Jan Novák, žák Bohuslava Martinů
JAN NOVAK, A PUPIL OF BOHUSLAV MARTINU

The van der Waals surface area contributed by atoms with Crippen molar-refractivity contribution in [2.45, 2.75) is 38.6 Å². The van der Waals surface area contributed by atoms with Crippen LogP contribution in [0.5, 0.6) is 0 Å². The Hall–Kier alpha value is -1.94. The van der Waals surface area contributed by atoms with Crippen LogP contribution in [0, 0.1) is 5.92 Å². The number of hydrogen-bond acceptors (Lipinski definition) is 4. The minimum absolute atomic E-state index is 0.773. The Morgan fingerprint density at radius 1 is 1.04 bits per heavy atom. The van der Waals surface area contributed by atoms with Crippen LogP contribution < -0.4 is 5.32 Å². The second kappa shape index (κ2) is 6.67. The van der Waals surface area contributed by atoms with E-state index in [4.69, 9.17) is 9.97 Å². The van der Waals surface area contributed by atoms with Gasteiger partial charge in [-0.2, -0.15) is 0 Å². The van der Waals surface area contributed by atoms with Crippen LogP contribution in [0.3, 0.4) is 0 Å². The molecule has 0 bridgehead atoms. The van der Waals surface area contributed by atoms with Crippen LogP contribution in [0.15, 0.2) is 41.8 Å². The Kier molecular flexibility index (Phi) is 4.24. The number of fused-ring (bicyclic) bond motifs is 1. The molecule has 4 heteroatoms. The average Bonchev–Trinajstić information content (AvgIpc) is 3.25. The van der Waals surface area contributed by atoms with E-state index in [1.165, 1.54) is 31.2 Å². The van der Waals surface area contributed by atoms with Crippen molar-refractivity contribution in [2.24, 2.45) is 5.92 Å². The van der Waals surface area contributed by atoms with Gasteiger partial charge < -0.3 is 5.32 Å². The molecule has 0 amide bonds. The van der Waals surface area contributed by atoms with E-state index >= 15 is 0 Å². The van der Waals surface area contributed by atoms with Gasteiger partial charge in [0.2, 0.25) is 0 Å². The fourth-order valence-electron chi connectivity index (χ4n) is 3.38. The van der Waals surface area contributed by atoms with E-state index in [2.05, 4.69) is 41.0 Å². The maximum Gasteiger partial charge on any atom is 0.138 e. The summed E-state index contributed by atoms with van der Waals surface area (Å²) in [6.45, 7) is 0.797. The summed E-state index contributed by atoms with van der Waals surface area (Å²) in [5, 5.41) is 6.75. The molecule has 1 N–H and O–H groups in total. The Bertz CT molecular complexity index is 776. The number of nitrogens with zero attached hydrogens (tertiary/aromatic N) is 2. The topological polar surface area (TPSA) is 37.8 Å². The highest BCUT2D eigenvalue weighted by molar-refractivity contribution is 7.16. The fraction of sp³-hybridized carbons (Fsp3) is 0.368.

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When comparing the fate of Bohuslav Martinů to that of his pupil Jan Novák, interesting parallels can be found, not only in their work (with which this article does not deal), but also in their lives. Both composers met in 1947 in the U.S.A., and, for half a year, they worked together in New York. Novák’s 1950s compositions were strongly influenced by Martinů’s style. At the same time, both of them suffered the disgrace of the Czechoslovak cultural politics and its executors. Novák venerated Martinů as his model up to the end of his life, even if during the 1960s he reverted from the neo-classical style to the principles of New music, dodecaphony and serialism. As performers, Jan Novák and his wife Eliška played an important role in creating a positive picture of Martinů, and promoting his works in Czechoslovakia during the difficult time of the early 1950s. An outcome of his free attitudes, which put Novák in permanent opposition with the ruling regime, was, in the same way as with Martinů, a life-long emigration in free Western Europe. Today, we have to secure for his music a dignified position in our violated music history as well as on our concert stages.
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